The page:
Egypt’s Fractured Political Class Outgunned by Military

Posted June 22nd, 2012 by Thanassis Cambanis and filed in Writing

Protesters sing the national anthem as they rally against the dissolving of parliament, at the parliament building in Cairo June 19, 2012. (photo by REUTERS/Asmaa Waguih)

[Read the full story at Al-Monitor.]

From the Mediterranean coast to the desert plateau, Egypt is awash with rumors that have whipped the populace into a state of acute anxiety. Word has spread that a renewed state of emergency is imminent or that the Muslim Brothers plan to deploy a militia to the streets, that families should stock up on fuel or food because of “dark days ahead,” that a curfew will be imposed, that Hosni Mubarak’s death will delay a new president taking office or that last weekend’s election will have to be run again because of massive fraud.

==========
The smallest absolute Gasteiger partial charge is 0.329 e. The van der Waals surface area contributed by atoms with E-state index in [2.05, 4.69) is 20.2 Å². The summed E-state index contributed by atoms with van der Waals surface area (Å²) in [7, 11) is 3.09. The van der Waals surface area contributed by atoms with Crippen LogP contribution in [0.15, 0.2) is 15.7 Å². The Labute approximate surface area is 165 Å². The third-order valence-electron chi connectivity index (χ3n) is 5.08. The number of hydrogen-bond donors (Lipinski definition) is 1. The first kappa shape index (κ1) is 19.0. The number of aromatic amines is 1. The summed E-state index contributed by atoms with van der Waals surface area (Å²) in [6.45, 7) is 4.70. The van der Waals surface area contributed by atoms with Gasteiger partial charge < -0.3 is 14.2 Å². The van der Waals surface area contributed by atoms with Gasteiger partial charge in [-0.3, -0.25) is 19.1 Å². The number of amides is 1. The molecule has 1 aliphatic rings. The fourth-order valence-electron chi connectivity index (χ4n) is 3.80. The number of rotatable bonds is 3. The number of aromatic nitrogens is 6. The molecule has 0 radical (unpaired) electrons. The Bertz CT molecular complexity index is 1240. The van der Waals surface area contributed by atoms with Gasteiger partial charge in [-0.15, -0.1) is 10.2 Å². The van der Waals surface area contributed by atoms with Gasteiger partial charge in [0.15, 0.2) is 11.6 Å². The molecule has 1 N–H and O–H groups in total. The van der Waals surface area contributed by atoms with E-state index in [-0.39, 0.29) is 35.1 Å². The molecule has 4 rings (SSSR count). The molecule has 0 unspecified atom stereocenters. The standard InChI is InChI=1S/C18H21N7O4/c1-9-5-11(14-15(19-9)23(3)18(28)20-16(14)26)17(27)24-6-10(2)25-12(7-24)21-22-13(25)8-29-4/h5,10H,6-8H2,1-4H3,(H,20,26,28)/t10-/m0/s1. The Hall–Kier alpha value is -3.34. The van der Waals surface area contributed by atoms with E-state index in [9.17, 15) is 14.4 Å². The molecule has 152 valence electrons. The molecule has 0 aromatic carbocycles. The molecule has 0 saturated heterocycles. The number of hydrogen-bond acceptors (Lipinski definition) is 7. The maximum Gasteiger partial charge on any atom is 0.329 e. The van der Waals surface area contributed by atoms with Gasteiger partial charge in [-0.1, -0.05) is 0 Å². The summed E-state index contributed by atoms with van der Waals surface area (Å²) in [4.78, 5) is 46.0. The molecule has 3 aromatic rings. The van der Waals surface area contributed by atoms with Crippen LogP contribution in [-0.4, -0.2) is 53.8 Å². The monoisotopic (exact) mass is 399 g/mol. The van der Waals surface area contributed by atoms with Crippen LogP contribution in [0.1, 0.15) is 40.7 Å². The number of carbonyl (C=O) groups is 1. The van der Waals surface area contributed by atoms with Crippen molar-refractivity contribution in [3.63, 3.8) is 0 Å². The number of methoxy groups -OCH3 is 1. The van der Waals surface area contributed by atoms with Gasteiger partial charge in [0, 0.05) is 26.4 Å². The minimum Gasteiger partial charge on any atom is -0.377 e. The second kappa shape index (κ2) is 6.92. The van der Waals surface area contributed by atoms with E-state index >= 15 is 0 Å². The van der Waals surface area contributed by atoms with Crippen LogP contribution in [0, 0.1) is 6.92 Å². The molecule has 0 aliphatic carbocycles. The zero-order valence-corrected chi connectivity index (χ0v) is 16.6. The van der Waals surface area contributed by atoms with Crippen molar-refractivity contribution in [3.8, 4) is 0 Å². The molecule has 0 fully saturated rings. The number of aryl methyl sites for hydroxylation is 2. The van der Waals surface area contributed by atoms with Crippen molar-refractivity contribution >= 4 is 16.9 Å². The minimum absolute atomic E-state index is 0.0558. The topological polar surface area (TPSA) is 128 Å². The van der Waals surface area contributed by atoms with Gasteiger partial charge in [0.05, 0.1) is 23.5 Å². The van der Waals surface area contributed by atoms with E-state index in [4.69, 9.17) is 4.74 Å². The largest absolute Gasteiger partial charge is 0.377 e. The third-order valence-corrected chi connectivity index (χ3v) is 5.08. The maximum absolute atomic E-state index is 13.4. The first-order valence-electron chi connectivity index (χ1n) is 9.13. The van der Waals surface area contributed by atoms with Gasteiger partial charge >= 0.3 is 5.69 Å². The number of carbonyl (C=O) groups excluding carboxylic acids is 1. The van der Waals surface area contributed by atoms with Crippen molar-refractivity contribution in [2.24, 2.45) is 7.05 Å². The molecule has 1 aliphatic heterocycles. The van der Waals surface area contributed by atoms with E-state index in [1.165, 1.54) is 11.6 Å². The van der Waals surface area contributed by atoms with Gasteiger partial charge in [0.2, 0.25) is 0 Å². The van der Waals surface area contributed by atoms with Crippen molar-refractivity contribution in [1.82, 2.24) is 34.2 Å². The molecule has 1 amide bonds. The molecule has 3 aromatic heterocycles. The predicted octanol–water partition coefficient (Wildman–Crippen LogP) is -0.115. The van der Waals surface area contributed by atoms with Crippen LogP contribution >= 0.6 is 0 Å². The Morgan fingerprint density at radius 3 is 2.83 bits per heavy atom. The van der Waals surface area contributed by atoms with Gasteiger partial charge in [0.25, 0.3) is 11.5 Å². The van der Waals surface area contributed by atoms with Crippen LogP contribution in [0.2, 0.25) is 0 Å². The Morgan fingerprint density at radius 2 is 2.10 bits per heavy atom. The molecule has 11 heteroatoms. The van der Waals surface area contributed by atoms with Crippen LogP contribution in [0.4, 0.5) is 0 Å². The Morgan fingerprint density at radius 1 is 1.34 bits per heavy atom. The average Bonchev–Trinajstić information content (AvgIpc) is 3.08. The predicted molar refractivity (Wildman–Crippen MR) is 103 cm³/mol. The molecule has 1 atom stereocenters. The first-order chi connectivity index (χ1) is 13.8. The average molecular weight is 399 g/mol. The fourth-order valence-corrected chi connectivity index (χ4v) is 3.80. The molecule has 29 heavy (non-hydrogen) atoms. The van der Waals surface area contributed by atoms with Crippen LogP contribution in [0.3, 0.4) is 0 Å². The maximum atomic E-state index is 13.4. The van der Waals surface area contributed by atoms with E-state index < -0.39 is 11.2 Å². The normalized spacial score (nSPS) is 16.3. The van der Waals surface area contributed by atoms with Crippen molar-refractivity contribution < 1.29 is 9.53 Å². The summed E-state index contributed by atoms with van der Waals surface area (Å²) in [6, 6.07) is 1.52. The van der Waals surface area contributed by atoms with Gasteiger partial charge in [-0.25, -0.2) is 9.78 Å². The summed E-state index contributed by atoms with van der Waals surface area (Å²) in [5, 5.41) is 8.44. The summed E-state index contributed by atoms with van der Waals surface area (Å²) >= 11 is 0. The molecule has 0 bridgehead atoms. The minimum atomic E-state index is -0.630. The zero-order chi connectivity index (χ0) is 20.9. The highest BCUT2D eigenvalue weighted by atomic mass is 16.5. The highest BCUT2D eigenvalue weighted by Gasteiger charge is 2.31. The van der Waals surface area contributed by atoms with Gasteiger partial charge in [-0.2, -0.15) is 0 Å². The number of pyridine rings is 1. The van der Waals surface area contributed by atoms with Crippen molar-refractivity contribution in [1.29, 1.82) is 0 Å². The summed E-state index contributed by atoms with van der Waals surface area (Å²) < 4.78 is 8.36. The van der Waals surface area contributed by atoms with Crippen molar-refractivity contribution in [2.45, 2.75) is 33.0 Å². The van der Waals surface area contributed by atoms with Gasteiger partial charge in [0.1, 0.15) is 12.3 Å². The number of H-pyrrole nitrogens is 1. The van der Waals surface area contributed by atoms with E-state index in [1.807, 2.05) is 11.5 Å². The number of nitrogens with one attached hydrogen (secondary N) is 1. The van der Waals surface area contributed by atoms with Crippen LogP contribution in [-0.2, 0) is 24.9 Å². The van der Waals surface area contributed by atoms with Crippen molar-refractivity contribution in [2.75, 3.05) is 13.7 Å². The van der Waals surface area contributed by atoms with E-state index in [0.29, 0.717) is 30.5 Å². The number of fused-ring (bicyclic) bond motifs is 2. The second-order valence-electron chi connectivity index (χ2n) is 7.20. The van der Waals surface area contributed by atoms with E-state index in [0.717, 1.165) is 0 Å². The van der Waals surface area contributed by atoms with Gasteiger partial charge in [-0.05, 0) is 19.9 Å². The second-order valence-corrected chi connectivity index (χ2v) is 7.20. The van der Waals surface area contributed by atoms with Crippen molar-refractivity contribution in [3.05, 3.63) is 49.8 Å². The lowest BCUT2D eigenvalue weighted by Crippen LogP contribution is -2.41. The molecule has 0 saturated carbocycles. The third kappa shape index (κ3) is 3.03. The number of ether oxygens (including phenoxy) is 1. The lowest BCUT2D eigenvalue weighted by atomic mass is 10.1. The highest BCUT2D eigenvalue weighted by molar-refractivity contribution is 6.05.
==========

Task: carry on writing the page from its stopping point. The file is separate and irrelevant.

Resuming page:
The state of panic points to two sad trends: The military is consolidating power with increasing directness and public support, while the entire civilian political sphere has fractured to a degree that beggars the prospect of effective cooperation. Forget about unity in the face of a crusty military junta flush with victory. The moment for revolutionary system-change might well have passed for now. Instead, we can expect a period of retrenchment, nasty political infighting and polarization, all of which will benefit the authoritarians in charge.

No matter who is designated the winner this weekend (or in the eventuality that authorities indefinitely postpone a ruling on the disputed presidential race), the real victor will be the Supreme Council of the Armed Forces, or SCAF.

Meanwhile, the Muslim Brotherhood, whose candidate decisively won the presidential race by its own count, has promised not to resort to force if the unaccountable electoral authority awards the election to the ex-regime’s candidate, who has promised a “surprise.”